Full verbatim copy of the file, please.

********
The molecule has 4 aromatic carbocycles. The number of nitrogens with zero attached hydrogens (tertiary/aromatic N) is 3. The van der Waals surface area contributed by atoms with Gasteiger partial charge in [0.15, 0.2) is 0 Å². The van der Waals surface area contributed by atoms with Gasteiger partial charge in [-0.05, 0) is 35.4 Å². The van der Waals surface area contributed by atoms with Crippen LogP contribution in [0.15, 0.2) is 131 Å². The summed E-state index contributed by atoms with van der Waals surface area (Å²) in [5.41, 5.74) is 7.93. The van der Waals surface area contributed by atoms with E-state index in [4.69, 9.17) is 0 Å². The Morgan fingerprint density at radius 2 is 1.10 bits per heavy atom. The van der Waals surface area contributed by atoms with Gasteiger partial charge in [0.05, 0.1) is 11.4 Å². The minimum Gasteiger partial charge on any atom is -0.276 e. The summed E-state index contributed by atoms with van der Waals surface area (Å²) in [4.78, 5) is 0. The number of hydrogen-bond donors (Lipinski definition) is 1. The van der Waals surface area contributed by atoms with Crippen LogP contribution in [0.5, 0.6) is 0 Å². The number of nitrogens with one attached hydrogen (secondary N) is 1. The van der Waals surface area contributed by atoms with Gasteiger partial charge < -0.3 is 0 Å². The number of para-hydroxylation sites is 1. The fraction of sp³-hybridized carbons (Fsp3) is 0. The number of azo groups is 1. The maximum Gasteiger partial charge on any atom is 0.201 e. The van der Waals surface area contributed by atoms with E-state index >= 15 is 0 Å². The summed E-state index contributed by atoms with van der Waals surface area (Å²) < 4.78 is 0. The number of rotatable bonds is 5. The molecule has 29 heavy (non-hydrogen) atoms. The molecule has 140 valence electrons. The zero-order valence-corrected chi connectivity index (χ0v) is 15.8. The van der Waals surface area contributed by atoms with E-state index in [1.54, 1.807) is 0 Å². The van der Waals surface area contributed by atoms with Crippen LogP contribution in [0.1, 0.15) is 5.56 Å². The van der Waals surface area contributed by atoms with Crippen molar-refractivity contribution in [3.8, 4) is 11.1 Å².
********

The molecule has 4 aromatic carbocycles. The number of nitrogens with zero attached hydrogens (tertiary/aromatic N) is 3. The van der Waals surface area contributed by atoms with Gasteiger partial charge in [0.15, 0.2) is 0 Å². The van der Waals surface area contributed by atoms with Gasteiger partial charge in [-0.05, 0) is 35.4 Å². The van der Waals surface area contributed by atoms with Crippen LogP contribution in [0.15, 0.2) is 131 Å². The summed E-state index contributed by atoms with van der Waals surface area (Å²) in [5.41, 5.74) is 7.93. The van der Waals surface area contributed by atoms with E-state index in [4.69, 9.17) is 0 Å². The Morgan fingerprint density at radius 2 is 1.10 bits per heavy atom. The van der Waals surface area contributed by atoms with Gasteiger partial charge in [0.05, 0.1) is 11.4 Å². The minimum Gasteiger partial charge on any atom is -0.276 e. The summed E-state index contributed by atoms with van der Waals surface area (Å²) in [4.78, 5) is 0. The number of hydrogen-bond donors (Lipinski definition) is 1. The van der Waals surface area contributed by atoms with Crippen LogP contribution in [0.5, 0.6) is 0 Å². The number of nitrogens with one attached hydrogen (secondary N) is 1. The van der Waals surface area contributed by atoms with Gasteiger partial charge < -0.3 is 0 Å². The number of para-hydroxylation sites is 1. The fraction of sp³-hybridized carbons (Fsp3) is 0. The number of azo groups is 1. The maximum Gasteiger partial charge on any atom is 0.201 e. The van der Waals surface area contributed by atoms with E-state index >= 15 is 0 Å². The summed E-state index contributed by atoms with van der Waals surface area (Å²) < 4.78 is 0. The number of rotatable bonds is 5. The molecule has 29 heavy (non-hydrogen) atoms. The molecule has 140 valence electrons. The zero-order valence-corrected chi connectivity index (χ0v) is 15.8. The van der Waals surface area contributed by atoms with E-state index in [1.54, 1.807) is 0 Å². The van der Waals surface area contributed by atoms with Crippen LogP contribution in [0.1, 0.15) is 5.56 Å². The van der Waals surface area contributed by atoms with Crippen molar-refractivity contribution in [3.8, 4) is 11.1 Å².